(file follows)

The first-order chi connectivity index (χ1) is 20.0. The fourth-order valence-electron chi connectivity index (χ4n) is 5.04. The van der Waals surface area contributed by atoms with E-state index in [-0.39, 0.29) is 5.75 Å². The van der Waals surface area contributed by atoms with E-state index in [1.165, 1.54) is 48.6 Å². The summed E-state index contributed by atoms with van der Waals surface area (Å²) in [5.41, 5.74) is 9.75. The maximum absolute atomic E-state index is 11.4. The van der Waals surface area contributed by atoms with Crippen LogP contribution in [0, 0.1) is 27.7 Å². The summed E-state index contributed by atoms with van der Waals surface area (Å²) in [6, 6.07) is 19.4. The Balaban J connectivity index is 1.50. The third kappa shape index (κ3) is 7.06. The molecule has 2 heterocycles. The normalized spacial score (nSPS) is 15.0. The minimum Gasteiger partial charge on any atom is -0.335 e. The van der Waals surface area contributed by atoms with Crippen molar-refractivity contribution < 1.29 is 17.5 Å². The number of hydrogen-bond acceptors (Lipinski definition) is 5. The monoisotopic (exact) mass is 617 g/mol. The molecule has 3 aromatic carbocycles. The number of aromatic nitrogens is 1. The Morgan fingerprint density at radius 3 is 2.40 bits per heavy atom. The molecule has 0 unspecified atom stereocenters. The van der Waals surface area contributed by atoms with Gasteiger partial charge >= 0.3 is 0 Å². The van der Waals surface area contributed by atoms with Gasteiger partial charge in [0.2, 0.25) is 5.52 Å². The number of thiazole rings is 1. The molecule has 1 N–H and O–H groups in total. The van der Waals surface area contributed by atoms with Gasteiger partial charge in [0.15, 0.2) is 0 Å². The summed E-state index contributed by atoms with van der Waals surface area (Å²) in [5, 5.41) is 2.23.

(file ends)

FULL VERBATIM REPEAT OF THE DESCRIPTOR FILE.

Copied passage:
The first-order chi connectivity index (χ1) is 20.0. The fourth-order valence-electron chi connectivity index (χ4n) is 5.04. The van der Waals surface area contributed by atoms with E-state index in [-0.39, 0.29) is 5.75 Å². The van der Waals surface area contributed by atoms with E-state index in [1.165, 1.54) is 48.6 Å². The summed E-state index contributed by atoms with van der Waals surface area (Å²) in [5.41, 5.74) is 9.75. The maximum absolute atomic E-state index is 11.4. The van der Waals surface area contributed by atoms with Crippen LogP contribution in [0, 0.1) is 27.7 Å². The summed E-state index contributed by atoms with van der Waals surface area (Å²) in [6, 6.07) is 19.4. The Balaban J connectivity index is 1.50. The third kappa shape index (κ3) is 7.06. The molecule has 2 heterocycles. The normalized spacial score (nSPS) is 15.0. The minimum Gasteiger partial charge on any atom is -0.335 e. The van der Waals surface area contributed by atoms with Crippen molar-refractivity contribution < 1.29 is 17.5 Å². The number of hydrogen-bond acceptors (Lipinski definition) is 5. The monoisotopic (exact) mass is 617 g/mol. The molecule has 3 aromatic carbocycles. The number of aromatic nitrogens is 1. The Morgan fingerprint density at radius 3 is 2.40 bits per heavy atom. The molecule has 0 unspecified atom stereocenters. The van der Waals surface area contributed by atoms with Gasteiger partial charge >= 0.3 is 0 Å². The van der Waals surface area contributed by atoms with Gasteiger partial charge in [0.2, 0.25) is 5.52 Å². The number of thiazole rings is 1. The molecule has 1 N–H and O–H groups in total. The van der Waals surface area contributed by atoms with Gasteiger partial charge in [0.15, 0.2) is 0 Å². The summed E-state index contributed by atoms with van der Waals surface area (Å²) in [5, 5.41) is 2.23.